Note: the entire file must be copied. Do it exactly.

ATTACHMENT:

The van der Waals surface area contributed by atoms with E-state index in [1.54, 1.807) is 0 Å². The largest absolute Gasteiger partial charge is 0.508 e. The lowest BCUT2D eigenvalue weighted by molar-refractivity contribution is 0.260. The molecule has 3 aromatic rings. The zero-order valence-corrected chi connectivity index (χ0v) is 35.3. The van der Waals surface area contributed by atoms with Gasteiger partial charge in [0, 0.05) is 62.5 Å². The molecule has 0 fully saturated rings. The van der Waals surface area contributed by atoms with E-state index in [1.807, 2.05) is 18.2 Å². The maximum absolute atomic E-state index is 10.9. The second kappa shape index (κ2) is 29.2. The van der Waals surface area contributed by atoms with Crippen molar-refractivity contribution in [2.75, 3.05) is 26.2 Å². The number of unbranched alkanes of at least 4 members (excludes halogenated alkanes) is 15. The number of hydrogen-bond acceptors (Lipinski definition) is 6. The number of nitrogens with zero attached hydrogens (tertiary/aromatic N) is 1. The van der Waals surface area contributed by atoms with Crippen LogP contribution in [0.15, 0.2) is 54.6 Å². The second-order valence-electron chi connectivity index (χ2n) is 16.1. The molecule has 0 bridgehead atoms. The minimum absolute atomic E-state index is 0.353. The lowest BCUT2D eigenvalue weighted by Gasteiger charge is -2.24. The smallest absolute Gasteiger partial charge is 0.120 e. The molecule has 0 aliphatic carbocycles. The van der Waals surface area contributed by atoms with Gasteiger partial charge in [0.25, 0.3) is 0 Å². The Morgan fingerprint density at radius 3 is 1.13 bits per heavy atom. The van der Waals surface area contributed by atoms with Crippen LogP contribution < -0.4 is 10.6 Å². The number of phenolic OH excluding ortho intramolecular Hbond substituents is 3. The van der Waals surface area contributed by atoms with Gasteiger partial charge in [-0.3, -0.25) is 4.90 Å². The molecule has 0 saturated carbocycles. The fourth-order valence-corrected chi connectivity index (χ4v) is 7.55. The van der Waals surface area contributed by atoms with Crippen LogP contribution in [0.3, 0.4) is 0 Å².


The van der Waals surface area contributed by atoms with E-state index in [1.54, 1.807) is 0 Å². The largest absolute Gasteiger partial charge is 0.508 e. The lowest BCUT2D eigenvalue weighted by molar-refractivity contribution is 0.260. The molecule has 3 aromatic rings. The zero-order valence-corrected chi connectivity index (χ0v) is 35.3. The van der Waals surface area contributed by atoms with Gasteiger partial charge in [0, 0.05) is 62.5 Å². The molecule has 0 fully saturated rings. The van der Waals surface area contributed by atoms with E-state index in [1.807, 2.05) is 18.2 Å². The maximum absolute atomic E-state index is 10.9. The second kappa shape index (κ2) is 29.2. The van der Waals surface area contributed by atoms with Crippen molar-refractivity contribution in [2.75, 3.05) is 26.2 Å². The number of unbranched alkanes of at least 4 members (excludes halogenated alkanes) is 15. The number of hydrogen-bond acceptors (Lipinski definition) is 6. The number of nitrogens with zero attached hydrogens (tertiary/aromatic N) is 1. The van der Waals surface area contributed by atoms with Crippen LogP contribution in [0.15, 0.2) is 54.6 Å². The second-order valence-electron chi connectivity index (χ2n) is 16.1. The molecule has 0 bridgehead atoms. The minimum absolute atomic E-state index is 0.353. The lowest BCUT2D eigenvalue weighted by Gasteiger charge is -2.24. The smallest absolute Gasteiger partial charge is 0.120 e. The molecule has 0 aliphatic carbocycles. The van der Waals surface area contributed by atoms with Gasteiger partial charge in [0.25, 0.3) is 0 Å². The Morgan fingerprint density at radius 3 is 1.13 bits per heavy atom. The van der Waals surface area contributed by atoms with Crippen LogP contribution < -0.4 is 10.6 Å². The number of phenolic OH excluding ortho intramolecular Hbond substituents is 3. The van der Waals surface area contributed by atoms with Gasteiger partial charge in [-0.3, -0.25) is 4.90 Å². The molecule has 0 saturated carbocycles. The fourth-order valence-corrected chi connectivity index (χ4v) is 7.55. The van der Waals surface area contributed by atoms with Crippen LogP contribution in [0.3, 0.4) is 0 Å².